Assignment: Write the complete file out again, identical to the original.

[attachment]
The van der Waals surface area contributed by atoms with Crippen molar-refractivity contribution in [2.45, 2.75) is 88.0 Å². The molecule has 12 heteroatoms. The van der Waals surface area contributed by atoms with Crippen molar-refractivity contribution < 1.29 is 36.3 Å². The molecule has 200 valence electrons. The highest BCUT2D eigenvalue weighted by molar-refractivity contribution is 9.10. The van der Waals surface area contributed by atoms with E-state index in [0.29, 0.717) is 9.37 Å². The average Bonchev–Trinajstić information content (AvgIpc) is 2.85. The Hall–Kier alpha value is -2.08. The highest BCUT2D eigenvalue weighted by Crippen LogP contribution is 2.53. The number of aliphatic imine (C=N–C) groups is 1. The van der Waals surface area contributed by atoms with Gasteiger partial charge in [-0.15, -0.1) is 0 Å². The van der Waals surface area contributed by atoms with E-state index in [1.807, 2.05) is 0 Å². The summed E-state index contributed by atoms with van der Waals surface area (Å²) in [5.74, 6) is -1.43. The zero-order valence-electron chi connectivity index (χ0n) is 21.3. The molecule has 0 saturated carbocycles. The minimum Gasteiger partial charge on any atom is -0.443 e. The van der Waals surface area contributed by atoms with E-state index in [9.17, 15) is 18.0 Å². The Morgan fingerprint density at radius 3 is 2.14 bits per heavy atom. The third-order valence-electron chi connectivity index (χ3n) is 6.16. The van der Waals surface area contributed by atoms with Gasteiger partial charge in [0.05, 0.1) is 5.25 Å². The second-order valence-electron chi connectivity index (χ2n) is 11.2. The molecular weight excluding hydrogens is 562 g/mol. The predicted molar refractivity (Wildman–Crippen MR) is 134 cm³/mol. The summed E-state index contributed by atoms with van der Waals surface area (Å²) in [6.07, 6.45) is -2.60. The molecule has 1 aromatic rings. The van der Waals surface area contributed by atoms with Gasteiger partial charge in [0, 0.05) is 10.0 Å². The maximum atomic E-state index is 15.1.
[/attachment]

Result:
The van der Waals surface area contributed by atoms with Crippen molar-refractivity contribution in [2.45, 2.75) is 88.0 Å². The molecule has 12 heteroatoms. The van der Waals surface area contributed by atoms with Crippen molar-refractivity contribution < 1.29 is 36.3 Å². The molecule has 200 valence electrons. The highest BCUT2D eigenvalue weighted by molar-refractivity contribution is 9.10. The van der Waals surface area contributed by atoms with E-state index in [0.29, 0.717) is 9.37 Å². The average Bonchev–Trinajstić information content (AvgIpc) is 2.85. The Hall–Kier alpha value is -2.08. The highest BCUT2D eigenvalue weighted by Crippen LogP contribution is 2.53. The number of aliphatic imine (C=N–C) groups is 1. The van der Waals surface area contributed by atoms with Gasteiger partial charge in [-0.15, -0.1) is 0 Å². The van der Waals surface area contributed by atoms with E-state index in [1.807, 2.05) is 0 Å². The summed E-state index contributed by atoms with van der Waals surface area (Å²) in [5.74, 6) is -1.43. The zero-order valence-electron chi connectivity index (χ0n) is 21.3. The molecule has 0 saturated carbocycles. The minimum Gasteiger partial charge on any atom is -0.443 e. The van der Waals surface area contributed by atoms with E-state index in [9.17, 15) is 18.0 Å². The Morgan fingerprint density at radius 3 is 2.14 bits per heavy atom. The third-order valence-electron chi connectivity index (χ3n) is 6.16. The van der Waals surface area contributed by atoms with Gasteiger partial charge in [0.05, 0.1) is 5.25 Å². The second-order valence-electron chi connectivity index (χ2n) is 11.2. The molecular weight excluding hydrogens is 562 g/mol. The predicted molar refractivity (Wildman–Crippen MR) is 134 cm³/mol. The summed E-state index contributed by atoms with van der Waals surface area (Å²) in [6.07, 6.45) is -2.60. The molecule has 1 aromatic rings. The van der Waals surface area contributed by atoms with Gasteiger partial charge in [0, 0.05) is 10.0 Å². The maximum atomic E-state index is 15.1.